Under the “Regulation on the Financing of State Budgets of Cultural Projects by Public Associations”, approved by Government Decision no. 834 of 08.10.2014, the Ministry of Culture annually organizes the Contest for financing from the state budget the cultural projects of the public associations. Thus, this competition is a possibility to finance cultural projects, but also an experience in the field of cultural project management. According to the data presented by the Ministry of Culture, financial resources have been allocated to support the projects of 10 public associations (out of a total of 43) in 2015 and 12 in 2016 (out of 44 total), representing about one quarter of The total number of beneficiary financial support associations. Applicants and non-winning associates were only a few – 5.

(4) In the first instance, the profiles of the civil society sector are exemplified, we need to pay additional attention to the fundamental role that it should play in public policy development initiatives, highlighting and applying their capacity for lobbying and advocacy by influencing policy at all levels. Even though some examples of involvement have been shown, the civil society sector in the Republic of Moldova must demonstrate that it can influence decisions not only directly in the democratic political process but also by capitalizing on the support of the public and the private sector – which can all have a crucial influence on Government attitudes. In fact, according to Christopher Gordon, policy analyst and policy expert, “political models reflecting the realities of civil society are far more effective than what the center requires. The holistic and “horizontal” model (bottom-up) has far more chances of success than the “vertical” (top-down) that will always be more vulnerable to an unexpected sudden change or even the whims of certain politicians when Finds power “. In this context, in the domestic context, civil society representatives, although active in some segments, can and must demonstrate that their practice can be of value in the context of policy-making initiatives, but that they exercise their advocacy capacity in relation to Structures of the same type or in relation to other public institutions or even the state.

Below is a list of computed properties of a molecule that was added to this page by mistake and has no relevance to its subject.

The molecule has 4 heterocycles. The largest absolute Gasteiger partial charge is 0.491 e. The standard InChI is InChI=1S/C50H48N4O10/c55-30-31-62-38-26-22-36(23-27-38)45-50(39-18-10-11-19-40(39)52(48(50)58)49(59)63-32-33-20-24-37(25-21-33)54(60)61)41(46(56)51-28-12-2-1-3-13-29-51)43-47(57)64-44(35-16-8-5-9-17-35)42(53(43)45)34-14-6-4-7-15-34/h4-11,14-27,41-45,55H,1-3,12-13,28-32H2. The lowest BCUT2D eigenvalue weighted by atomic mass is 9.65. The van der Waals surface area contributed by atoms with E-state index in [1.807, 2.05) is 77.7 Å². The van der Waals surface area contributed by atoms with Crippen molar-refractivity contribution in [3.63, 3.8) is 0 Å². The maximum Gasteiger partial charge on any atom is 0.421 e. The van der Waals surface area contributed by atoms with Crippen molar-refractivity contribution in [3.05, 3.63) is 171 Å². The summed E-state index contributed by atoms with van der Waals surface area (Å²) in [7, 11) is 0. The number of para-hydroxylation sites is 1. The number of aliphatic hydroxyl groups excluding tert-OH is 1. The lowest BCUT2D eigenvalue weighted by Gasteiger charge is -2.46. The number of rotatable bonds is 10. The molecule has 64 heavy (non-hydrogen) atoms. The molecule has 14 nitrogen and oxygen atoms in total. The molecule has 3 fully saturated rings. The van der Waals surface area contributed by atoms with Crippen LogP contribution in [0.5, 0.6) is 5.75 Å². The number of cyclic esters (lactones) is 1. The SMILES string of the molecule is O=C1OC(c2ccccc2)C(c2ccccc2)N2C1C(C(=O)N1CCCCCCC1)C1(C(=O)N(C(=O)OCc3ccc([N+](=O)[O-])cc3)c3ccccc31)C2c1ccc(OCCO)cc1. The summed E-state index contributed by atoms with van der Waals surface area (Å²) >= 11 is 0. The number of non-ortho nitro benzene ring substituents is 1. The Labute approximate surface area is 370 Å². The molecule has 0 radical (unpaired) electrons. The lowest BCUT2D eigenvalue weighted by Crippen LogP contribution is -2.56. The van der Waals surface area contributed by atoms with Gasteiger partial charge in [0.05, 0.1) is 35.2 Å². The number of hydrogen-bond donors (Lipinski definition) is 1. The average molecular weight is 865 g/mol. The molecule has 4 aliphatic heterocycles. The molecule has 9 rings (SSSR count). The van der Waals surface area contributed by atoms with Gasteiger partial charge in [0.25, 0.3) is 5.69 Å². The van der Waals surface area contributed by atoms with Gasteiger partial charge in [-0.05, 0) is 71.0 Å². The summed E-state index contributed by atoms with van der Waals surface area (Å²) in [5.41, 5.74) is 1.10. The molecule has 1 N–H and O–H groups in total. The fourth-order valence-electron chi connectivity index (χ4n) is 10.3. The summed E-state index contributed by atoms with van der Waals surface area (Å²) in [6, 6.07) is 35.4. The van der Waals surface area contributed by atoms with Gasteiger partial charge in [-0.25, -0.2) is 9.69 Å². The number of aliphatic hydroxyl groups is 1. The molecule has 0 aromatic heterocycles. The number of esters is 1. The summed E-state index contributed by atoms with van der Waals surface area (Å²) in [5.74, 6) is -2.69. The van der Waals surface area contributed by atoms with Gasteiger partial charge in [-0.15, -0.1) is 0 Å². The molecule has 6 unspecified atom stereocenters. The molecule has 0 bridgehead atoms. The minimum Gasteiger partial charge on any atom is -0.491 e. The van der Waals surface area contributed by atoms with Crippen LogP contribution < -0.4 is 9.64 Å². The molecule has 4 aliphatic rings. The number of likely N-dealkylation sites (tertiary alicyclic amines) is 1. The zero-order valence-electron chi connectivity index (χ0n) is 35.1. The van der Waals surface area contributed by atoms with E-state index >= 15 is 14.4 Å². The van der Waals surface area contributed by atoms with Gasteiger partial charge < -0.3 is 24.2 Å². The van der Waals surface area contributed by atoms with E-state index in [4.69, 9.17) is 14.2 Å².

Moreover, according to the Ministry of Culture decision-making transparency reports, it has been noticed that in the last years, proposals or recommendations to the policy initiatives of the authority, by the public associations did not come, even if a list can be found on the institution’s website of stakeholders – as 30 public associations in the field

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Conclusions. Necessary Measures

The above analysis summarized the main issues related to the regulation, management and safeguarding of cultural heritage through several stakeholders and from which the following conclusions can be drawn:

  • In recent years, the Ministry of Culture has achieved a number of results, and has exercised its duties in accordance with the legal framework in force, but yet, as has been shown, challenges are under the auspices of: defining some normative acts necessary for the management of the cultural heritage domain; improving and strengthening the dialogue with local public authorities (first level, first) and civil society representatives; The dissemination of regulatory acts in the field, both at I and II level.
  • In order to mobilize the public associations, the idea to launch annual funding priorities within the Partial Financing Contest from the state budget of cultural projects, organized by the Ministry of Culture, priorities that would support the local initiatives with impact and those in the field of cultural heritage protection.